Eat a healthy diet that includes unprocessed, unrefined, foods like lean meats, soy products, beans and legumes, fresh fruits and vegetables, whole grains, low-fat dairy products and healthy fats. These foods not only provide the body with essential nutrients but may also help balance hormones and improve mood and brain chemistry. Many unprocessed plant foods provide phytochemicals that protect the body. Phytoestrogens, for example, are structurally similar to the hormone estrogen, and may act as weak estrogen in the body. These chemicals "trick" the body into thinking it has more estrogen than it really does and may diminish some of the discomforts caused by low estrogen levels.
A Word of Caution: Researchers are unsure if consuming high quantities of plant estrogens will increase the growth or risk of estrogen-sensitive cancers. If you have had estrogen-dependent cancer, check with your health care provider or seek the advice of a registered dietitian before eating additional soy and phytoestrogens-rich foods.
- Enjoy soy! Soy foods contain isoflavones, (plant hormones) that act like a weak form of estrogen in the body. Two servings daily may help to relieve menopausal symptoms. Learn how to incorporate soy foods into your diet.
- Bring on the beans (and legumes). These guys are the perfect little package of fiber, protein, calcium, folic acid and phytoestrogens. They can help with blood sugar control. Aim for five or more servings each week by adding canned legumes to salads, pastas, soups and stews, or trying bean dips and hummus.
- Sneak in zinc. Zinc is a precursor for progesterone, a hormone involved in balancing estrogen. Zinc also keeps your immune system in tip-top shape. Good sources of zinc include lean meats, seafood, eggs, and milk.
- Boost your boron. This mineral helps the body hold onto estrogen. It also helps keep the bones strong by decreasing the amount of calcium needed each day. Meet your boron needs by eating a variety of fruits and vegetables daily.
- Hold off the "hot flash" foods. Certain foods and beverages may worsen hot flashes. Avoiding or limiting spicy foods, caffeine, and alcohol may lessen the severity or frequency of your symptoms.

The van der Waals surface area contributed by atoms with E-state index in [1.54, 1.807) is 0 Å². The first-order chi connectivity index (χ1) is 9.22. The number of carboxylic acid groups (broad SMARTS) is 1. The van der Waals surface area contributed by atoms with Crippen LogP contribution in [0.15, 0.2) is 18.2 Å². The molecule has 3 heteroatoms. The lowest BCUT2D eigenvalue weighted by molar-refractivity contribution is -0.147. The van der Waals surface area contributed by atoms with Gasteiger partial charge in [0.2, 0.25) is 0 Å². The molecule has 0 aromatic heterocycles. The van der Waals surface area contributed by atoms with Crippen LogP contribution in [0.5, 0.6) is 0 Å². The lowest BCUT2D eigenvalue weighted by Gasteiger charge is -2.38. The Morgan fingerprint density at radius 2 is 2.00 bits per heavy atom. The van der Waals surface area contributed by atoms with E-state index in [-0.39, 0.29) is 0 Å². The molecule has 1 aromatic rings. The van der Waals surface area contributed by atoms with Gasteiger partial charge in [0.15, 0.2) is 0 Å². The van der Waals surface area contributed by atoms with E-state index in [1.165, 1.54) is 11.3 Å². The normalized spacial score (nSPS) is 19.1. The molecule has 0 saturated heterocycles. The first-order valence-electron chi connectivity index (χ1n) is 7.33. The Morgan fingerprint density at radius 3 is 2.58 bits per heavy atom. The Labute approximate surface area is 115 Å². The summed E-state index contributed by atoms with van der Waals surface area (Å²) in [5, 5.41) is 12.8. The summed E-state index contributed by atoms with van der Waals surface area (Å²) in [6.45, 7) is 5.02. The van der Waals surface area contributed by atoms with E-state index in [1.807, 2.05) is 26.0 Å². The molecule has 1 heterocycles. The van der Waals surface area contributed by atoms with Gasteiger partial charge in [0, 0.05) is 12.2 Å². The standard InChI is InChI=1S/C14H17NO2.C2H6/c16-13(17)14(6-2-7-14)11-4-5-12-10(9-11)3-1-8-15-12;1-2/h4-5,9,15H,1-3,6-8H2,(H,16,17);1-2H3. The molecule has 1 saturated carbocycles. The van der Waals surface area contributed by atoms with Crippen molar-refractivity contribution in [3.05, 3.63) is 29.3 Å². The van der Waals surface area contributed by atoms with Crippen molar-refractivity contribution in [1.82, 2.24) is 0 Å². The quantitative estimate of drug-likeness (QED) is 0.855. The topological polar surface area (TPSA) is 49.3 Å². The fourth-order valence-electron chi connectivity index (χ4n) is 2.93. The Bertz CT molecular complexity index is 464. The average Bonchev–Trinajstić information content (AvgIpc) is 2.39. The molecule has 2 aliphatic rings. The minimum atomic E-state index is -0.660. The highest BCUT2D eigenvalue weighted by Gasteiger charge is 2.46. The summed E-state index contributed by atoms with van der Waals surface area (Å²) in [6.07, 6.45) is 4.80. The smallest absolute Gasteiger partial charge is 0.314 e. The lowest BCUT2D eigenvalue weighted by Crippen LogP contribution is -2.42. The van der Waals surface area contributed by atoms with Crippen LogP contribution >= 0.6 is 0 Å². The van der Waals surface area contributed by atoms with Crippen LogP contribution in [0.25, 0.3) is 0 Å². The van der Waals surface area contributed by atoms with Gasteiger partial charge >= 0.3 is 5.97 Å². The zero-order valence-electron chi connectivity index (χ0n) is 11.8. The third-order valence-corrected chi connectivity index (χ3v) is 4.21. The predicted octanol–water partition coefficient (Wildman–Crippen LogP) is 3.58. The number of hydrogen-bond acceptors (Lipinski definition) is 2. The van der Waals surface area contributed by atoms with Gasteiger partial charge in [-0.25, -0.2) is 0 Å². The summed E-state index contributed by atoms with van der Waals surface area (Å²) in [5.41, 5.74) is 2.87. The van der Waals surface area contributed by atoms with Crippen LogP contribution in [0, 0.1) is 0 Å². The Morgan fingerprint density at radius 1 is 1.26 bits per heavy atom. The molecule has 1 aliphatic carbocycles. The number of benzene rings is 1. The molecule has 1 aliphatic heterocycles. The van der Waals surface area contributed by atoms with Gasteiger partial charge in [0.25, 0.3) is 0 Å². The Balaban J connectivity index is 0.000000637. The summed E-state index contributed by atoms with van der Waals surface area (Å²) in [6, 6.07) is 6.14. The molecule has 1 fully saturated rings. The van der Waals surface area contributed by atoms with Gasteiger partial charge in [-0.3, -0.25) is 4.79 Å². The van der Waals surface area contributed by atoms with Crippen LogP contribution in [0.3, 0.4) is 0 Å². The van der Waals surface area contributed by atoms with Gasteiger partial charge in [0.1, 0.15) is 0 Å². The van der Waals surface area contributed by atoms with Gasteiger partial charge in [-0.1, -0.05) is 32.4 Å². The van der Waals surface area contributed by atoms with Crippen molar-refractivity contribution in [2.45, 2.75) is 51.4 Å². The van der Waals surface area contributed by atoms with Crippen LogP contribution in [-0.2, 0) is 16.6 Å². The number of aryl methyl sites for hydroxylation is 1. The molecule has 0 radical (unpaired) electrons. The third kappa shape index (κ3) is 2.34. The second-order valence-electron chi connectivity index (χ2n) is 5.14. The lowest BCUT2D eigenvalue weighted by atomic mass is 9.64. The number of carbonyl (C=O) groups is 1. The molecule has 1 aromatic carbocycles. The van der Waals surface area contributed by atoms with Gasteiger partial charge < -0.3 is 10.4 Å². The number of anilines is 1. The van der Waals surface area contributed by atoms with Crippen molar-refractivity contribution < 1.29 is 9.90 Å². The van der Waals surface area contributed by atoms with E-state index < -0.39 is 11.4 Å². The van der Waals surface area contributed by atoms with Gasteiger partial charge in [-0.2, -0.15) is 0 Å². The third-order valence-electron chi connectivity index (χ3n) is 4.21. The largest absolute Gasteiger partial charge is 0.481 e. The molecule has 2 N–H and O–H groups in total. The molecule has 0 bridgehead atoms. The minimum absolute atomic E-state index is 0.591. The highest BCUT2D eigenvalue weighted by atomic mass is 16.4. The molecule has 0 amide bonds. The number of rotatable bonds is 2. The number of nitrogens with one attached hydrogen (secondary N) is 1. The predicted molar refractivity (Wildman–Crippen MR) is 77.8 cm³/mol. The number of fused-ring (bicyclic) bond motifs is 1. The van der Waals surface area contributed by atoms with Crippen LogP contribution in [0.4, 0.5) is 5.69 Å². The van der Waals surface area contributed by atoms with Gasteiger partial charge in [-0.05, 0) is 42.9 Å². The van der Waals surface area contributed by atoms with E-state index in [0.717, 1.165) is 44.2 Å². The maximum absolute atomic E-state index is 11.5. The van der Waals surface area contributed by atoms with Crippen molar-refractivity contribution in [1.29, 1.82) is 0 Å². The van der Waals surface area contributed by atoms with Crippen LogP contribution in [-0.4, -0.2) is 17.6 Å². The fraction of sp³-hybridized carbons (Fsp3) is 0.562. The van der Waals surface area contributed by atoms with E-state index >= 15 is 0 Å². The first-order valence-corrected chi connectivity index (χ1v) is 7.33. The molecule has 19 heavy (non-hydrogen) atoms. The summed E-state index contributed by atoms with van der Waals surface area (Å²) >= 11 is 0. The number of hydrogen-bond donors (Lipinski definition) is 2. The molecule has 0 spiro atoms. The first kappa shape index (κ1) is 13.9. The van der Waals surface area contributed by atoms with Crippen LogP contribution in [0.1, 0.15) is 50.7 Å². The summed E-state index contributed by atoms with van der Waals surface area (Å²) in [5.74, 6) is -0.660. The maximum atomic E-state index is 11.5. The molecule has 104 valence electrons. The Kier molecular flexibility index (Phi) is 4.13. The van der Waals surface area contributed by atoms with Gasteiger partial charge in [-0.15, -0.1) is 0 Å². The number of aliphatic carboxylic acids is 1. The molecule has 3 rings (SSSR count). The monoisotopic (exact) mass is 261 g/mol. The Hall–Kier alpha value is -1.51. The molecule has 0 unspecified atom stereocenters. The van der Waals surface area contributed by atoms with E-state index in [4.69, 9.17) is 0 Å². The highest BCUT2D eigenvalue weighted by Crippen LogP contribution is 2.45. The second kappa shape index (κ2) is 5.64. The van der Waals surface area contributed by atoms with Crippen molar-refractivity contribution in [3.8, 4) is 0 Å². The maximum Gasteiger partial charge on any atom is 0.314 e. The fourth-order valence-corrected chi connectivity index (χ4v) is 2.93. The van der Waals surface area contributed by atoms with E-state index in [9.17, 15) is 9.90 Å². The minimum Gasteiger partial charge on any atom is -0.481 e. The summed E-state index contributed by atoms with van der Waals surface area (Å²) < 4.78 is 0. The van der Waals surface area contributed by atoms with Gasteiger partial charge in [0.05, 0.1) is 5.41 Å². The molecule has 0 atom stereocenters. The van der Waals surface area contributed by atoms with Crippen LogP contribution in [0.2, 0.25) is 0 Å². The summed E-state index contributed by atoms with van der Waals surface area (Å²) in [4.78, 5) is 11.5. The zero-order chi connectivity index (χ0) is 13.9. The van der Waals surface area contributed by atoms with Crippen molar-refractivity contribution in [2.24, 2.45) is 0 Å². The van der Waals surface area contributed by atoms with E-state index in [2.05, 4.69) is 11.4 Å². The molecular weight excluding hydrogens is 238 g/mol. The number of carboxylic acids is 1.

- Pile on the Produce. A variety of fresh fruits and vegetables contain beneficial plant estrogens. Before menopause, aim for five servings (minimum) each day. During menopause, however, eating seven to nine servings is a must!
- Keep bones strong. Due to a lack of estrogen, menopausal women are at risk for developing osteoporosis. Calcium and vitamin D (along with a healthy diet and regular exercise) may help prevent this disease. Check with your health care provider first, but many suggest that menopausal women consume 1200-1500 milligrams of calcium daily. Here are 15 ways to boost your calcium intake. If you must supplement, calcium carbonate and calcium citrate are absorbed well by the body. To absorb calcium, your body needs vitamin D, which it can make through sun exposure. Just 15 minutes of sunshine on the face and arms, three times per week will meet your needs. Milk that is fortified, along with calcium and multivitamin/mineral supplements are also good sources of vitamin D.
- More magnesium! It helps with mood swings and insomnia. It is also a key player in bone health. Go for beans, legumes, nuts, green veggies and whole grains.
- Understand good and bad fats. Fat should provide 30% or less of your total calories. Avoid saturated and trans fats, which tend to raise blood cholesterol levels and increase the risk for heart disease in post-menopausal women. Limit these unhealthy fats by cutting back on fatty meats, whole milk, ice cream, margarine and butter, and snack foods. The right fats, however, can protect against heart disease and certain cancers. Research indicates that monounsaturated fats and omega-3 fatty acids are very beneficial to menopausal women.
- Watch for hidden sugar. Too much sugar can cause blood sugar to spike, which stimulates the pancreas to release more of the hormone insulin. Limit your consumption of soft drinks, syrups, jam, table sugar, candy, desserts, sweetened yogurt and sugary breakfast cereals. Find out how much hidden sugar is lurking in your foods.
- Feast on flax. Including ground flaxseed in your diet is one of the safest ways to help with hormonal balance during menopause. Ground flaxseed offers a high amount of essential fatty acids and lignan, a natural antioxidant and phytoestrogen. Add 1-2 tablespoons of ground flaxseed to your daily diet. Here's how.